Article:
The following items were added to the tube containing the beads: 2 µl the first strand primer, 3 µl ( 30 pmol ) PCR gene-specific primer ( sense ), 3 µl ( 30 pmol ) PCR gene-specific primer ( anti-sense ), 25 µl total template RNA containing 1 µg and 17 µl DEPC-treated water to reach a total volume of 50 µl. One tube was prepared as a negative control reaction to test DNA contamination. The dehydrated bead ( without template and primers ) was incubated at 95˚C for 10 minutes to inactivate M-MuLV RT where 50 µl mineral oil was added to overlay the reaction. The reactions were transferred to the thermal cycler in order to be incubated at 40˚C for 30 minutes for synthesis of cDNA followed by incubation at 95˚C for 5 minutes to inactivate reverse transcriptase and to denature the template. The sequence of oligonucleotide primers of clusterin gene were designed from GenBank sequences 5΄-CTTGATGCCCTTCTCTCCGTA-3΄ ( sense ) and 5΄-AACGTCCGAGTCAGAAGTGTG-3΄ ( antisense ), located at nucleotides 684 to 704 and 1194 to 1214 of CLU cDNA. Thermal cycling reaction was performed as follows: 30 cycles of denaturation at 95˚C for 1 minute, annealing at 55˚C for 1 minute, extension at 72˚C for 1 minute and final extension at 72˚C for 10 minutes. The products were subjected to agarose gel electrophoresis using 2% agarose, stained with ethidium bromide, visualized via a light UV transilluminator, ( Clinx Science Instruments Co., Ltd, Shanghai, China ) and photographed.
CLU protein was analyzed by Western blotting technique using rabbit anti-human CLU polyclonal unconjugated primary antibody against βtubulin as a control. Goat anti-rabbit IgG antibody conjugated to horseradish peroxidase ( HRP ) was used as secondary antibody. Colorimetric immunodetection of the protein was used as an enzyme substrate ( tetramethylbenzidine ) that reacted with the reporter enzyme ( HRP ) and precipitated into the conjugated antibodies. The bands on the membrane were digitally photographed and analyzed with Scion image release alpha 184.108.40.206 ( Scion Corporation, Frederick, MD, USA ) performing bands detection and conversion to peaks. Area under each peak was calculated in square pixels and used for quantification. CLU gene expression and CLU protein levels were determined by calculating the ratio between the square pixel values of the target bands in relation to the control bands.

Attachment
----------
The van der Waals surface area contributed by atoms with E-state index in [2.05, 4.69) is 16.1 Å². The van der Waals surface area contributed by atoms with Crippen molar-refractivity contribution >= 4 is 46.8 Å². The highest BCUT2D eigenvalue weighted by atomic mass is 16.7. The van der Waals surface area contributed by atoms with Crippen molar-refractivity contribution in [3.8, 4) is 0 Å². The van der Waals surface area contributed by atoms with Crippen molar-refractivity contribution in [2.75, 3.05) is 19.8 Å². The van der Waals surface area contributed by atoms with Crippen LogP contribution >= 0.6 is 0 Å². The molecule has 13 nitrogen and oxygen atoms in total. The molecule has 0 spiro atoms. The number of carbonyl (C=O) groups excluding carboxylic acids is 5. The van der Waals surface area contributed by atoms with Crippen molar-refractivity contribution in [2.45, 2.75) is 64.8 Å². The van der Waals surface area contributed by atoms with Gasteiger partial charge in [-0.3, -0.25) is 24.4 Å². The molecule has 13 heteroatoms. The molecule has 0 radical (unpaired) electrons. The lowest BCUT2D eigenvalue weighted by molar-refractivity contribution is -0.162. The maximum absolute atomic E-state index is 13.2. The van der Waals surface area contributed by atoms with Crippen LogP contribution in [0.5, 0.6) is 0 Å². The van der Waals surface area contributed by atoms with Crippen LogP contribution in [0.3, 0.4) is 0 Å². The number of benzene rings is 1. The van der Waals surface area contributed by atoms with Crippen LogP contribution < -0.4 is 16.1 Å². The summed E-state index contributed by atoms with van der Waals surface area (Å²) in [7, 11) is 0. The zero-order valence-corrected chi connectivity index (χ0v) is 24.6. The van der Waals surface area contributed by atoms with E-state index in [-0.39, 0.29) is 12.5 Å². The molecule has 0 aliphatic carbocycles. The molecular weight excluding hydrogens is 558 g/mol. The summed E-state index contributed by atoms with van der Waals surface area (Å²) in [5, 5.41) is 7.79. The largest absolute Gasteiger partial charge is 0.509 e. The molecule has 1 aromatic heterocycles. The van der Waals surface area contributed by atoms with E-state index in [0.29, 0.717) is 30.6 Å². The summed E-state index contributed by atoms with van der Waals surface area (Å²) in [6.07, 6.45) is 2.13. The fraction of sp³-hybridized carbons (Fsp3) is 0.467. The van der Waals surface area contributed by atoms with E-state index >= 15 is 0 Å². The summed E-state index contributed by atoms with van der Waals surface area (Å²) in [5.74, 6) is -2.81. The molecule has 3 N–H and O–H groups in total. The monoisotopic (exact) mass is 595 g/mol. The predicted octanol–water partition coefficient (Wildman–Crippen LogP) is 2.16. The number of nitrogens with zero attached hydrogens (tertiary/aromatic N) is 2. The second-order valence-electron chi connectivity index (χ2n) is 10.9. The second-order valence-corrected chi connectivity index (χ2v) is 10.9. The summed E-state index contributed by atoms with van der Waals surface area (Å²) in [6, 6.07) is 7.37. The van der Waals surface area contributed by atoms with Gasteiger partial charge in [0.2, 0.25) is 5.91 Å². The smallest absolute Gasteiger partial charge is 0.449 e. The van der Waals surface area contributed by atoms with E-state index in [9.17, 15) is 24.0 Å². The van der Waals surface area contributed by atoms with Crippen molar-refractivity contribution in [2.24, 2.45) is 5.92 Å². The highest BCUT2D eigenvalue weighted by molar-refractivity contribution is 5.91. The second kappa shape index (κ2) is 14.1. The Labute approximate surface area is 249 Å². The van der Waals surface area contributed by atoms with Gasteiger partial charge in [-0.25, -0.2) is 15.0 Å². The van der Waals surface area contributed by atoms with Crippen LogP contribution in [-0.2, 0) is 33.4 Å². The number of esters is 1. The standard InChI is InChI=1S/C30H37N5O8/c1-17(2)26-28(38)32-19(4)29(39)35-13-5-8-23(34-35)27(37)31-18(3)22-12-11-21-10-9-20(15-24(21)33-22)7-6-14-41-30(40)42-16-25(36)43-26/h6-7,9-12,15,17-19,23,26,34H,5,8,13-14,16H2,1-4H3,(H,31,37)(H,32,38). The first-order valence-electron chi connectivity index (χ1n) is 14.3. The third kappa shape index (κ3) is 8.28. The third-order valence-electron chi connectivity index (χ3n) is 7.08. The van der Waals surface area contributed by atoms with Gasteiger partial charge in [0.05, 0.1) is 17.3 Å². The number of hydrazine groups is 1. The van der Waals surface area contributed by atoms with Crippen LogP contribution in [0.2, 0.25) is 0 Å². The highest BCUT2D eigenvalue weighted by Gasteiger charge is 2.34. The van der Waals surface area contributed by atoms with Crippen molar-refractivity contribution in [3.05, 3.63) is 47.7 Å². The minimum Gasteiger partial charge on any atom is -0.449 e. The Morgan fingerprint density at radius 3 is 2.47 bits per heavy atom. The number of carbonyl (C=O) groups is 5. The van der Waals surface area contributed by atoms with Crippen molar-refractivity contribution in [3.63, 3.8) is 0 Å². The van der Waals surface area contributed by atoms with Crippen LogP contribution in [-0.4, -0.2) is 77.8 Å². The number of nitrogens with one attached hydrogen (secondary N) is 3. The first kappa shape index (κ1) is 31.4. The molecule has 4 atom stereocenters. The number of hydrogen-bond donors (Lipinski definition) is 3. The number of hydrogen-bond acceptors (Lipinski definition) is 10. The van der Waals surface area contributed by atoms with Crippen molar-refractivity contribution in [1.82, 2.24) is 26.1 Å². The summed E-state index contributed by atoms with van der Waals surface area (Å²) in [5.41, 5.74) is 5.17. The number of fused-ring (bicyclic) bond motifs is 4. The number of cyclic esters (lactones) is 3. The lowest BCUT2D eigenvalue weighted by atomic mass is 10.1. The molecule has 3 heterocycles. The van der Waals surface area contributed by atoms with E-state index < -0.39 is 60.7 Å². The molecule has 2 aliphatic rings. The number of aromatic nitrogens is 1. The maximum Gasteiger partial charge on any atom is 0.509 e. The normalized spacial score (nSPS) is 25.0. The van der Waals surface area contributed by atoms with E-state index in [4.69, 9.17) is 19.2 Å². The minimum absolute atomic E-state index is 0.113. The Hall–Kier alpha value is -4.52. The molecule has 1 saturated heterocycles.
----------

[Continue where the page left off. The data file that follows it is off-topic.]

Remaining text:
It was performed using SPSS program version 17 ( SPSS Inc., Chicago, IL, USA ). The data were expressed as mean±standard deviation ( SD ). The statistical differences were analyzed using paired t-student test for comparison between two subgroups. P
The mean sperm concentration values in the N, A, AT and OAT groups were 54.34±5.0, 38.85±4.04, 23.52±8.94 and 8.00±3.77 ( 106/ml ), respectively. The mean percentage values of abnormal sperm belonging to the investigated groups ( A, AT and OAT groups ) were 11.42±2.61, 10.04±3.7, 30.80±7.22, 39.68±5.6, respectively. Sperm motility, sperm linear velocity, sperm linearity index and sperm acrosin activity were significantly decreased ( pCLU gene expression and CLU protein levels in the exposed semen samples to RF-EMR compared with nonexposed samples in OAT>AT> A>N groups, respectively ( pCLU gene expression and CLU protein levels ( pTable 1 ,Figs.1,2).
Estimated data in the exposed semen groups vs. non-exposed groups (mean±SD)
|N (n=26)||A (n=32)||AT (n=31)||OAT (n=35)|
|Sperm motility %||60.8±4.5||56.5±4.2||30.9± 5.4||26.5± 5.0a||23.3± 9.4||18.4±11.9a||17.7±10.9||12.7± 7.9a|
|Sperm linear velocity %||59.6±8.0||56.0±8.4||44.9± 14.7||39.1± 12.8a||25.5± 11.7||20.67±9.5a||23.8±13.6||16.6± 9.4a|